Since the Company was a Company run by Mormons, [the Union] said they would … see to it that they would make better contributions-they did to the church and they would also distribute or share that money with Missionaries going out of the country and because the money was tax deductible and that is why they would give part of that money to the Mormon Church, instead of giving it to-sharing it with the workers-the opportunity that they have in order to better their way of life.
Mr. Erazo further testified that the meeting attendees applauded after Mr. Torres discussed the distribution of the company’s profits and referenced the religious beliefs of its owners. Neither party has put forward any evidence about the religious makeup of the unit employees.
At the outset of our review, let us be clear: the Union agents’ references to the religious belief of Honeyville’s owners at this meeting were wholly inappropriate for any representative campaign, and in no way do we condone such remarks. Religious prejudice can work in subtle ways. We are particularly troubled by the testimony that the employees applauded after the Union representative’s discussion of Honeyville’s profits and incentives to contribute to the Mormon Church.
In conclusion the majority felt that Honeywell had not meet its burden.
The party challenging an election on the basis of pre-election religious comments must initially show that the remarks were either inflammatory or formed the core or theme of the campaign. Here, Honeyville did not satisfy this preliminary burden. While we in no way condone the inappropriate, unwarranted, and unjustified religious references, substantial evidence from the record considered as a whole supports the Board’s conclusion that the comments were not inflammatory or central to the Union’s campaign. “[I]f supported by substantial evidence, we must affirm the Board’s conclusions even though we might reach a different result were we reviewing the record de novo.” (emphasis added). The Board did not abuse its discretion when it declined Honeyville’s request to set aside the election. Accordingly, we DENY Honeyville’s petition for review, and we ENFORCE the order of the Board.
Paul Kelly, Jr. dissented from the majority. He made several points I thought were very interesting.
Five days before the election, the union organizers were obviously trying to incite the employees to vote for the union. What better way than to point out that the owners or managers of the company were of a different faith and that the money they contributed to their church instead rightfully belonged to the workers? It is common knowledge that members of the LDS Church tithe. With all due respect to the majority, religious bigotry is blatant in this case. The court’s resolution, taking comfort in the apparent absence of overt abuse, vulgarity, or profanity in the union organizers’ diatribe, simply misses the forest for the trees.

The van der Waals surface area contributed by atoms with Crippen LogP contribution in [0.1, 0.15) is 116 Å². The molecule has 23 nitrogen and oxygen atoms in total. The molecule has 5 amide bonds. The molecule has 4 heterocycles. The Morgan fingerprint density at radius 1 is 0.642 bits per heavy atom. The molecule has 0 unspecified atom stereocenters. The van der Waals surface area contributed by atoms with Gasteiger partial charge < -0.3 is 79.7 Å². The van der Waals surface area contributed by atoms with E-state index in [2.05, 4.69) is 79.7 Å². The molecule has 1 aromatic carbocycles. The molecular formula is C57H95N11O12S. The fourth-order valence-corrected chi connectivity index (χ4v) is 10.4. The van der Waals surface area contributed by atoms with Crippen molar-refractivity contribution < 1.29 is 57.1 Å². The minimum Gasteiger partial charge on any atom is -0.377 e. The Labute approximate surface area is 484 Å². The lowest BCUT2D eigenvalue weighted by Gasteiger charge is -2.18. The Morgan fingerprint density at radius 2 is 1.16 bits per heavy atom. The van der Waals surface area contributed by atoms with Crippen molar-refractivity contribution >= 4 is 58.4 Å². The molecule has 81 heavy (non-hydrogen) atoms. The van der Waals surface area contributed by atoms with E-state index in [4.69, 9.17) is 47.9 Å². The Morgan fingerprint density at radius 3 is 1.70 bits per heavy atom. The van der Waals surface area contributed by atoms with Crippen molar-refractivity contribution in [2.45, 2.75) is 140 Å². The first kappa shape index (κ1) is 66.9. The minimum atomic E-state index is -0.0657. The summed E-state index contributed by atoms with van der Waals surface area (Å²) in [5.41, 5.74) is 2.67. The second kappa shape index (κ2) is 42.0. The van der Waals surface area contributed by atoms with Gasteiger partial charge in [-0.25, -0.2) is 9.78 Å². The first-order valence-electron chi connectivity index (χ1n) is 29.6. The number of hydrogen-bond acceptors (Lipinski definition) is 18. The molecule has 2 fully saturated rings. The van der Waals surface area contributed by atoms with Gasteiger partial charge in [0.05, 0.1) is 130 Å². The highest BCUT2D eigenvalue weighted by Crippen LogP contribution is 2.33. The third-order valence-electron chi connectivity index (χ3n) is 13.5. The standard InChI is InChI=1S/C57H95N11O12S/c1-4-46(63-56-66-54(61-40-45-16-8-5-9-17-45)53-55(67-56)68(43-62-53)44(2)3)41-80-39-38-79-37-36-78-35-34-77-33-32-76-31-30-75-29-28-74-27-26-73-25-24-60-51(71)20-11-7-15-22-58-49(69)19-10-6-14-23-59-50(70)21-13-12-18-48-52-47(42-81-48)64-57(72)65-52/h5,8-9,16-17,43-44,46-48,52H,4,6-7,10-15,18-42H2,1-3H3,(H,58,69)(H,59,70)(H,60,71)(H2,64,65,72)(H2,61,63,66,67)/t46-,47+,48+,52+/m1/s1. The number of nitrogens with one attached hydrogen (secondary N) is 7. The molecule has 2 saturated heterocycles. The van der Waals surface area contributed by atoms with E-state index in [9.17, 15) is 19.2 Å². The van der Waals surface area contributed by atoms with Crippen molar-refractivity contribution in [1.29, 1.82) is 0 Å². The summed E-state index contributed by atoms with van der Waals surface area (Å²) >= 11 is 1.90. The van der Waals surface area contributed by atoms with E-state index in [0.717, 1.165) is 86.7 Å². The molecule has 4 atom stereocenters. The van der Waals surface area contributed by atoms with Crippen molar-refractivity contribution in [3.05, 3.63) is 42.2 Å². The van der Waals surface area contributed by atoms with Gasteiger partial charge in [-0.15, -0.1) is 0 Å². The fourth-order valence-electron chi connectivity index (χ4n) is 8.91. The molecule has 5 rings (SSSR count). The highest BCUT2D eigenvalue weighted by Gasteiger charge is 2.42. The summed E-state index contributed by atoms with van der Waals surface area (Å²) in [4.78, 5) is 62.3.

The comments also disparaged the company, Honeyville, Inc., based upon its alleged charitable contributions which were deductible for federal income tax purposes. A corporation may deduct charitable contributions from taxable income, subject to a maximum of ten percent of such income. No evidence in this record suggests that Honeyville made such contributions.
The court states, as it must, that the references to the religion of Honeyville’s owners “were wholly inappropriate,” not to be condoned, and particularly troubling given the employee applause that followed these comments. Although the court’s holding is couched in deference, we need not defer to patently incorrect factual findings. Ignoring the obvious, the ALJ and the NLRB held that the statements in question were not an attempt to inject religious issues into the campaign by appealing to religious prejudice against the company and its owners. That conclusion is simply transparent. The only purpose of such comments was to mobilize the employees against their employer by suggesting that the employer preferred the religious interests of its owners over the welfare of its employees. This more than adequately satisfies a prima facie case of inflammatory remarks sufficient to shift the burden to the union to prove the remarks were truthful and germane. Were there any doubt, one need only consider the balance of those remarks. (“[T]he allegations in the Company’s objection raised a prima facie case that [the] religious slur did impermissibly infringe on the employees’ freedom of choice.”)
The union agents did not stop after slurring the Mormon Church. The next target was real or imagined contributions to Mormon missionaries. Finally came the non-germane commentary on the ability of the stereotypical missionaries to speak “good Spanish,” yet another reason to distrust the owners. In my view, this case cannot be meaningfully distinguished from Silverman’s. There, the Third Circuit held that a union official’s referring to a company official as a “stingy Jew” required the union to meet the burden of establishing the legitimacy of the remark, an impossible burden. Indeed, this court’s attempts to distinguish Silverman’s are not particularly availing. While it is true that Silverman’s remanded for a hearing and our review is for substantial evidence, the Third Circuit made it clear that calling a company official a “stingy Jew,” regardless of the labor policies of the company, could not be legitimate; the issue on remand was whether the union could prove that the remark was harmless.